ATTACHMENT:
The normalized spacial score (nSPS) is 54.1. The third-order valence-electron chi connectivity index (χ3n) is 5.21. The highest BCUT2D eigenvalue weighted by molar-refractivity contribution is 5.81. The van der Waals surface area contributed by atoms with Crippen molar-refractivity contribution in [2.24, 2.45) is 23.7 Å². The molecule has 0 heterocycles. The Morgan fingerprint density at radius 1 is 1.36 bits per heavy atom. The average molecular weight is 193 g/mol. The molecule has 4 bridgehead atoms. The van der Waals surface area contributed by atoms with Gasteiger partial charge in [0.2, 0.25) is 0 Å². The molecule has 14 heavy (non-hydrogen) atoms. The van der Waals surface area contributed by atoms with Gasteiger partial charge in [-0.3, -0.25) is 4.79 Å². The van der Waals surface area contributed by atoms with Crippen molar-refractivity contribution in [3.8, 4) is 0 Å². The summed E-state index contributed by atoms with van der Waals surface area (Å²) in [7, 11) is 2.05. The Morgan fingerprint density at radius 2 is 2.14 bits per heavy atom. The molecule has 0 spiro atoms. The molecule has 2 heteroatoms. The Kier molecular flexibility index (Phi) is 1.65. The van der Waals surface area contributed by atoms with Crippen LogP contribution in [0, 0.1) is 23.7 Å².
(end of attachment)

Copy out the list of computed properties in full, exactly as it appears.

The normalized spacial score (nSPS) is 54.1. The third-order valence-electron chi connectivity index (χ3n) is 5.21. The highest BCUT2D eigenvalue weighted by molar-refractivity contribution is 5.81. The van der Waals surface area contributed by atoms with Crippen molar-refractivity contribution in [2.24, 2.45) is 23.7 Å². The molecule has 0 heterocycles. The Morgan fingerprint density at radius 1 is 1.36 bits per heavy atom. The average molecular weight is 193 g/mol. The molecule has 4 bridgehead atoms. The van der Waals surface area contributed by atoms with Gasteiger partial charge in [0.2, 0.25) is 0 Å². The molecule has 14 heavy (non-hydrogen) atoms. The van der Waals surface area contributed by atoms with Gasteiger partial charge in [-0.3, -0.25) is 4.79 Å². The van der Waals surface area contributed by atoms with Crippen molar-refractivity contribution in [3.8, 4) is 0 Å². The summed E-state index contributed by atoms with van der Waals surface area (Å²) in [7, 11) is 2.05. The Morgan fingerprint density at radius 2 is 2.14 bits per heavy atom. The molecule has 0 spiro atoms. The molecule has 2 heteroatoms. The Kier molecular flexibility index (Phi) is 1.65. The van der Waals surface area contributed by atoms with Crippen LogP contribution in [0, 0.1) is 23.7 Å².